by Calculated Risk on 2/11/2020 11:14:00 AM
Tuesday, February 11, 2020
NY Fed Q4 Report: "Household Debt Tops $14 Trillion as Mortgage Originations Reach Highest Volume since 2005"
The Federal Reserve Bank of New York’s Center for Microeconomic Data today issued its Quarterly Report on Household Debt and Credit, which shows that total household debt increased by $193 billion (1.4%) to $14.15 trillion in the fourth quarter of 2019. This marks the 22nd consecutive quarter with an increase, and the total is now $1.5 trillion higher, in nominal terms, than the previous peak of $12.68 trillion in the third quarter of 2008. The Report is based on data from the New York Fed’s Consumer Credit Panel, a nationally representative sample of individual- and household-level debt and credit records drawn from anonymized Equifax credit data.Click on graph for larger image.
Transitions into delinquency among credit card borrowers deteriorated in the fourth quarter compared to Q3 2019.
“Mortgage originations, including refinances, increased significantly in the final quarter of 2019, with auto loan originations also remaining at the brisk pace seen throughout the year,” said Wilbert Van Der Klaauw, senior vice president at the New York Fed. “The data also show that transitions into delinquency among credit card borrowers have steadily risen since 2016, notably among younger borrowers.”
Here are two graphs from the report:
The first graph shows aggregate consumer debt increased in Q4. Household debt previously peaked in 2008, and bottomed in Q2 2013.
From the NY Fed:
Mortgage balances shown on consumer credit reports on December 31 stood at $9.56 trillion, a $120 billion increase from 2019Q3. Balances on home equity lines of credit (HELOC) saw a $6 billion decline, bringing the outstanding balance to $390 billion and continuing the 10 year downward trend. Non-housing balances increased by $79 billion in the fourth quarter, with increases across the board, including $16 billion in auto loans, $46 billion in credit card balances, and $10 billion in student loans. Note that the large increase in credit card balances reflects, in part, a shifting of balances across debt types as portfolios have shifted by among lender.The second graph shows the percent of debt in delinquency.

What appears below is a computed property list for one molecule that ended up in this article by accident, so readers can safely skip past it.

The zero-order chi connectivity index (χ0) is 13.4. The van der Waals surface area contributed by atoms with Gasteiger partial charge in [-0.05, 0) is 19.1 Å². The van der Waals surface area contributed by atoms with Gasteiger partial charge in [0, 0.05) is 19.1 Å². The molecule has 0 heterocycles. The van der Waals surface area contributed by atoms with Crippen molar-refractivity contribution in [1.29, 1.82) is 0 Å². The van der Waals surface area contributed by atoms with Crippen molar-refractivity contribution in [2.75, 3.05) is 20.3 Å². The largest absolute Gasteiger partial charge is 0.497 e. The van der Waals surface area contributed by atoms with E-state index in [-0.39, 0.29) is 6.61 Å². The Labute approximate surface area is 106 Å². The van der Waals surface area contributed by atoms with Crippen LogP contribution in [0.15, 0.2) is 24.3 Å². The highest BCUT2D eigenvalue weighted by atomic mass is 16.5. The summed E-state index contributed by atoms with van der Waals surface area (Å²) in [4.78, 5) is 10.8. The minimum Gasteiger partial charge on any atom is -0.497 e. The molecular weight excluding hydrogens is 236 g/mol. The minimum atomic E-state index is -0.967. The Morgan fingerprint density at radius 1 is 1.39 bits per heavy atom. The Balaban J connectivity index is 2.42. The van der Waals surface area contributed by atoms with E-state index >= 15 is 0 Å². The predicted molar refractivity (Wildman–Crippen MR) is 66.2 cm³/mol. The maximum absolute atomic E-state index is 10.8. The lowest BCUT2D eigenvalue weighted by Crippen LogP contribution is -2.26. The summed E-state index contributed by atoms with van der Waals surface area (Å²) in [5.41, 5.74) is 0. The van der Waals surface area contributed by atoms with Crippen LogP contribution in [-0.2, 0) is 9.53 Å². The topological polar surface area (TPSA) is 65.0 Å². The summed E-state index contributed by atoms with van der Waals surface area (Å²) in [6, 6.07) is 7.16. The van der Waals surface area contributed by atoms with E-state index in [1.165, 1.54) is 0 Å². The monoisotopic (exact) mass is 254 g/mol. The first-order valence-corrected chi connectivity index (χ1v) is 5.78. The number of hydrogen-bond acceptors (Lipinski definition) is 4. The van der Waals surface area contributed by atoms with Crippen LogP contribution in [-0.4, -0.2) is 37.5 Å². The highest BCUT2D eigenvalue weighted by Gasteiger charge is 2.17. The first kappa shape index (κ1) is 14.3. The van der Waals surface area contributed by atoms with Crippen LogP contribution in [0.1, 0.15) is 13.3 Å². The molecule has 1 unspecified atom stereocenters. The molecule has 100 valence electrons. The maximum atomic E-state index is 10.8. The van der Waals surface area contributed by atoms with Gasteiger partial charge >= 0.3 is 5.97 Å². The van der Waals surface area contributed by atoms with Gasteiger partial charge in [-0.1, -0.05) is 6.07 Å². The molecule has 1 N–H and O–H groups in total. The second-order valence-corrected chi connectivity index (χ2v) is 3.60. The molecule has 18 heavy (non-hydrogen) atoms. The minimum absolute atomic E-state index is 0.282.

New extensions of credit were strong in the fourth quarter. Auto loan originations, which include both newly opened loans and leases, at $159 billion, were about flat with the previous quarter’s high level. Mortgage originations, which we measure as appearances of new mortgage balances on consumer credit reports and which include refinances, were at $752 billion, a large increase from the $528 billion in the third quarter and the highest volume in originations since the end of 2005. Aggregate credit limits on credit cards also increased, by $96 billion, continuing a 10-year upward trend.
The overall delinquency rate was mostly unchanged in Q4. From the NY Fed:
Aggregate delinquency rates were mostly unchanged in the fourth quarter of 2019. As of December 31, 4.7% of outstanding debt was in some stage of delinquency, a 0.1 percentage point decrease from the third quarter due to a decrease in the 30 to 59 days late bucket. Of the $669 billion of debt that is delinquent, $444 billion is seriously delinquent (at least 90 days late or “severely derogatory”, which includes some debts that have been removed from lenders books but upon which they continue to attempt collection).There is much more in the report.
Posted by Calculated Risk on 2/11/2020 11:14:00 AM